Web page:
Do Fuel Taxes Face Ideological or Economic Opposition? Evidence from Voting on Proposition 6 and Lessons for Policymaking

Fuel taxes play a dual role. They create incentives for drivers to reduce fuel use or switch to more fuel efficient or alternative fuel vehicles, and they provide most of the earmarked infrastructure funding in the U.S. Yet, they also face strong political resistance from voters. This project seeks to unpack the political opposition to gasoline taxes, by examining how precinct-level support for California Proposition 6, which would have immediately reduced state gasoline taxes, covaries with the political ideology of voters and the economic burden of gasoline taxes. As a proxy for the latter, the research team proposes to combine public data on vehicle-miles-traveled and commuting behavior with previously purchased data on the fleet fuel economy at the census-tract level. The team will then estimate voter support of Proposition 6 as a function of different proxies for ideology and the local economic burden imposed by gasoline taxes. The project results will speak directly to the nature of the political constraints that policies like gasoline taxes face from the electorate. Where either ideological or economic opposition to fuel taxes are sufficiently strong, policymakers seeking to address environmental challenges or encourage a transition to electric vehicles might need to look towards alternative policies.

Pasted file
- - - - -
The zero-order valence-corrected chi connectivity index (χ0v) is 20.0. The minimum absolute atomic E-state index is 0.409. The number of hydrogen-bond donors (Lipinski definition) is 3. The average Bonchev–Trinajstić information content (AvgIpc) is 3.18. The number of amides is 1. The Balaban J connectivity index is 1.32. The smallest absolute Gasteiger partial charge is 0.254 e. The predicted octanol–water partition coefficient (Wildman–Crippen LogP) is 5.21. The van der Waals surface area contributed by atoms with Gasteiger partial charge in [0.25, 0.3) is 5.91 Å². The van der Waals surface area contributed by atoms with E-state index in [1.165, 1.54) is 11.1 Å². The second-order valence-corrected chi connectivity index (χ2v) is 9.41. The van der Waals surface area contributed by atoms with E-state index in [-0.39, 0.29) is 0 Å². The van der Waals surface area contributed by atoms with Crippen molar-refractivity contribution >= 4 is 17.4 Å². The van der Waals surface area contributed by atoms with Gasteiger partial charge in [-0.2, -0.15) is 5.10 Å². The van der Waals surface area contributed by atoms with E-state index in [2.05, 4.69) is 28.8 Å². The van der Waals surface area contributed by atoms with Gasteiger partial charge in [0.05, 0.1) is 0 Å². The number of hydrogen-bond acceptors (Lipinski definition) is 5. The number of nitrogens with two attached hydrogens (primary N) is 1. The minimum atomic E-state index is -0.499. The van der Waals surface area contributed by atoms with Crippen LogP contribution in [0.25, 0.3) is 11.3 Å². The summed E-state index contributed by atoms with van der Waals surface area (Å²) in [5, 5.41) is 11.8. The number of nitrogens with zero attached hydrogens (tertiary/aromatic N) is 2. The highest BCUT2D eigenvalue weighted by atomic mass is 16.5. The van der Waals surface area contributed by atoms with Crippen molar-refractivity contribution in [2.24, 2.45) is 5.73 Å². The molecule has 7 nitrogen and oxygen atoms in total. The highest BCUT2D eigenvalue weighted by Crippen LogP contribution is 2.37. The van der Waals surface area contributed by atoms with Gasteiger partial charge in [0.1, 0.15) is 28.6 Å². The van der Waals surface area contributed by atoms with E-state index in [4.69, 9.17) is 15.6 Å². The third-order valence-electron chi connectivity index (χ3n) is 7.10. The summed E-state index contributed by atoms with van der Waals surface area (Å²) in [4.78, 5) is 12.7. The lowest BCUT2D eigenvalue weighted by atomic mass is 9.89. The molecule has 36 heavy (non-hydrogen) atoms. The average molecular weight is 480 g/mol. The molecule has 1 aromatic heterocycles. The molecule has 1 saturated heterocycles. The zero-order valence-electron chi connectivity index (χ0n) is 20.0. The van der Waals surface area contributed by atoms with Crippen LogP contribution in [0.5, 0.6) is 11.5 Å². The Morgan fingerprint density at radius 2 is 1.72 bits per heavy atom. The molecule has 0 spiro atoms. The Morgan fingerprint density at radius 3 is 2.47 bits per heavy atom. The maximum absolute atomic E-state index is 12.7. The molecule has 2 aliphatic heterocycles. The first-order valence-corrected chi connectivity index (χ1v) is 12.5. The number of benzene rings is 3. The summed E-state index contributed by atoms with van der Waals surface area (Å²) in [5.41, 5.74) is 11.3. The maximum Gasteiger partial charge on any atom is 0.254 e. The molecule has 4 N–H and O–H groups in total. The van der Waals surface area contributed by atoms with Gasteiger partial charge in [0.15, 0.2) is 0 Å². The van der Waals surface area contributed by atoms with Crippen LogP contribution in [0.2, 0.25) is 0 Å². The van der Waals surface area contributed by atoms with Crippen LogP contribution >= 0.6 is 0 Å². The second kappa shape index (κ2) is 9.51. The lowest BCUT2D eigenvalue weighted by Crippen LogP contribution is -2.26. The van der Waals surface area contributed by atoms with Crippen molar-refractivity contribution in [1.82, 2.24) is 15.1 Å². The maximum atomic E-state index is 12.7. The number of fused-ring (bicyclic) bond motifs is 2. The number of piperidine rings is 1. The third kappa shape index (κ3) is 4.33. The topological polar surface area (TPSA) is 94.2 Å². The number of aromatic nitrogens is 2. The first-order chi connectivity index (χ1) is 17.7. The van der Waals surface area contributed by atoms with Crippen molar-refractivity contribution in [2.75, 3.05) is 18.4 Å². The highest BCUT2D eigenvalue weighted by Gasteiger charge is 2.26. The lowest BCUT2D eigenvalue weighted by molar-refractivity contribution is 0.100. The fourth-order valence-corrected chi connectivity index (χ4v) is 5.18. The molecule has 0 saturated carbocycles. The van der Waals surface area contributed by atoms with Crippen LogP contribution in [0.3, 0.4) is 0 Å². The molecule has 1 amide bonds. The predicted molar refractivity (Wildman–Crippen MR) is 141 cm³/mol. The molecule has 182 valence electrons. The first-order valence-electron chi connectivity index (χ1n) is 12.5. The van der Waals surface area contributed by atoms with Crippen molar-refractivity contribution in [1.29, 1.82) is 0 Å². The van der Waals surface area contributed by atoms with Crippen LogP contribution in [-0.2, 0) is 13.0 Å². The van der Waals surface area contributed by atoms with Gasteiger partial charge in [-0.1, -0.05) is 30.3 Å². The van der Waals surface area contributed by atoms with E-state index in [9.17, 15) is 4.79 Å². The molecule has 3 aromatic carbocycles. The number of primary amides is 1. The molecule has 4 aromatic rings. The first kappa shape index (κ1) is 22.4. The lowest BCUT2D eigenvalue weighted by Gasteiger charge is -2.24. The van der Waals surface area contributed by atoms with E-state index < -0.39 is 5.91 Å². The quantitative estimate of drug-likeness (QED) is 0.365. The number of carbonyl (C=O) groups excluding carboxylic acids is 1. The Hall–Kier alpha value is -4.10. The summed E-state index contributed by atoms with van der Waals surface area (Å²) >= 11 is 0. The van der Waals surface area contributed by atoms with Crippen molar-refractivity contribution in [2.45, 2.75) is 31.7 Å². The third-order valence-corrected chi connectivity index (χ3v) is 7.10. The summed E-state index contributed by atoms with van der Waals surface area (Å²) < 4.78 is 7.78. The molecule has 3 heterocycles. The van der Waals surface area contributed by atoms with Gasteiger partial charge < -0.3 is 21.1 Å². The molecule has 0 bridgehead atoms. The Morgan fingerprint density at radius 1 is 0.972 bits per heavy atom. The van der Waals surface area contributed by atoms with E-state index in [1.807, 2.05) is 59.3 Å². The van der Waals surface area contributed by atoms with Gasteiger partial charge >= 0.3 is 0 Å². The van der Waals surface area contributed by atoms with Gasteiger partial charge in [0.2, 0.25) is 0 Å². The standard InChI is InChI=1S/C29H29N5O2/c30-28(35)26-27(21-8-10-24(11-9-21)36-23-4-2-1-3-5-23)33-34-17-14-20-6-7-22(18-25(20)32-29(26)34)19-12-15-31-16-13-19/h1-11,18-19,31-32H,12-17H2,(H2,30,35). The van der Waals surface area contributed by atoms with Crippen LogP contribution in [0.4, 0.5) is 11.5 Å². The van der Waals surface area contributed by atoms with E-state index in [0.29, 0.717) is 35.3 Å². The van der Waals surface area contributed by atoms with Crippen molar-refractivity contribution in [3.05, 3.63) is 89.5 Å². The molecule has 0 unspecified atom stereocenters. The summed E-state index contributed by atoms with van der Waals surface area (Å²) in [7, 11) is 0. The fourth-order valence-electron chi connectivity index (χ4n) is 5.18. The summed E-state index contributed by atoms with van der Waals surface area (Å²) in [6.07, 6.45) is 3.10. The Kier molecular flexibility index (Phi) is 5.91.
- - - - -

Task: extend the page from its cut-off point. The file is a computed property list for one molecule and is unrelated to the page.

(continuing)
Research Area